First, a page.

How to Avoid Common Car-Seat Installation Mistakes

Emily A. Thomas, Ph.D.

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A 6-week-old infant, still strapped into his child car seat, survived ejection out of an SUV during a rollover crash last week on a California road, providing a chilling reminder of the importance of proper car-seat installation. 

The SUV crashed near an exit in Turlock, Calif., and flipped over multiple times. The infant was thrown from the vehicle through a broken window and found alongside the road, still in his car seat and relatively unharmed. 

While ejection of restrained occupants is rare, this case emphasizes the importance of proper car-seat installation and harnessing. Motor vehicle injuries are the leading cause of death for children in the U.S. When installed the right way, car seats can prevent death and mitigate injuries.

Most drivers who transport children think their car or booster seat is installed correctly (73 percent), but nearly half (45 percent) of the installations are flawed in some way, according to the 2015 National Child Restraint Use Special Study, the latest government research available. All the more reason to find a certified child passenger safety technician or car-seat check station in your area to make sure yours is correct (NHTSA|Safe Kids). 

Consumer Reports routinely tests child seats in three areas: crash protection, ease of use, and ease of installation in various vehicles. 

To help drivers properly secure their children, we’ve identified some common mistakes, including those noted in the study.

Use the slider over the images below to find out whether you too may be inadvertently making mistakes, and learn how to correct them.

First Steps: Car Seat to Vehicle Installation

Slide right and left to see what not to do and what you should be doing when installing a car seat.

Next Steps: Securing Child in Car Seat

Slide right and left to see what not to do and what you should be doing when securing your child in a car seat.

The study also found that the most common misuse of booster installations was placing the lap belt high on the belly or rib cage rather than low across the hips and upper thighs. If you have a booster seat, check our car seat buying guide for more information on how to properly secure your child in it and how to decide whether your child is ready for a vehicle's seat belt alone.



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  • Don't allow more than 1 inch of movement either forward and back and side to side when force is applied at the belt path.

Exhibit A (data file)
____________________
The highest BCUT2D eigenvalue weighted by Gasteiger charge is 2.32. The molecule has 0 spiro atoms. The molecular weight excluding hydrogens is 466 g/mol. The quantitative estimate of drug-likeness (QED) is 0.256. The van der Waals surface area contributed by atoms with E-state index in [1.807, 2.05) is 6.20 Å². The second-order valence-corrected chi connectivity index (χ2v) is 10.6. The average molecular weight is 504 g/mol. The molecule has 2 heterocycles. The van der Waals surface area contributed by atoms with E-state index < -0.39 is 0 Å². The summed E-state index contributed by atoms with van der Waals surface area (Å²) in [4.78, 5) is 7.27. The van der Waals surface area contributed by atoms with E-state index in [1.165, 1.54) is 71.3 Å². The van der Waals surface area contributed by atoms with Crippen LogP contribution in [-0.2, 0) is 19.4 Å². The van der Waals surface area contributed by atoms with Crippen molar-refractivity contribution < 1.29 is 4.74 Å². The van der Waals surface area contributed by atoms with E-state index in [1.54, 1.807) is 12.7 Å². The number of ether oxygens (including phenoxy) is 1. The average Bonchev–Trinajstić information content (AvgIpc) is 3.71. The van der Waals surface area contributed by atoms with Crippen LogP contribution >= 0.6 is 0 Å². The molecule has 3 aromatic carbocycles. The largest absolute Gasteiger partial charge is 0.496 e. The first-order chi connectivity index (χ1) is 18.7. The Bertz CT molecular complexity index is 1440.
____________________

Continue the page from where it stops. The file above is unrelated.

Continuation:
• Do: Regardless of whether you’re using LATCH anchors or the vehicle's seat belt, the installation should have less than 1 inch of movement forward and back and side to side when pulled at the belt path. If you’re installing with the vehicle seat belt, be sure to consult your owner’s manual to learn how to properly lock the seat belt.
  • Don't set the recline angle for rear-facing car seats incorrectly.

  • Do: Be sure to follow the manufacturer's instructions for setting the recline on your rear-facing seat. A seat that's too upright can cause an infant’s head to fall forward and obstruct his or her breathing. Reclining too far can reduce the seat’s ability to protect the child in a crash.
  • Don't use a forward-facing belt path for a rear-facing orientation or a rear-facing belt path for a forward-facing orientation.

  • Do: Consult your car-seat manual and the seat’s labels to make sure you're using the correct belt path. Confusing the paths could mean the seat isn't secure or may not perform as it should during a crash.
  • Don't forget to use a top tether for forward-facing installation.

  • Do: For a forward-facing installation, always attach the top tether whether the seat is installed using the lower anchors or a seat belt. The top tether significantly reduces a seat’s forward motion, which can reduce injury to a child, especially a head injury. Research on car-seat misuse by the University of Michigan Transportation Research Institute also suggests that to some degree, a top tether use may help mitigate the effects of other misuses, such as loose harnessing or loose installation. Top tethers not only enhance safety but are also easy to use.
  • Don't leave a loose harness that allows too much movement.  

  • Do: Make the harness snug enough so that you can’t pinch any webbing between your fingers at your child’s shoulders. A loose harness can cause your child to move outside the protection of the child seat during a crash.
  • Don't position the harness at the wrong height for a rear-facing installation.
  • Do: For rear-facing seats, the harness should be positioned at or slightly below the shoulders. Correct harness positioning optimizes the seat's ability to protect in a crash.
  • Don't position the harness at the wrong height for a forward-facing installation.
  • Do: For forward-facing seats, the harness should be adjusted to fit at or slightly above the shoulders. Correct harness positioning optimizes the seat's ability to protect in a crash.
  • Don't position the chest clip too high or too low.

  • Do: Position chest clip at armpit level. It's intended to keep the harness in proper position in the event of a crash.
  • Don't use nonapproved covers and cushions.

  • Do: Use only covers and cushions that have been approved by the car-seat manufacturer for use with that seat. These items have been crash-tested with your seat to meet compliance standards. As a rule, don't place additional padding between the seat and your child or between your child and the harness straps.

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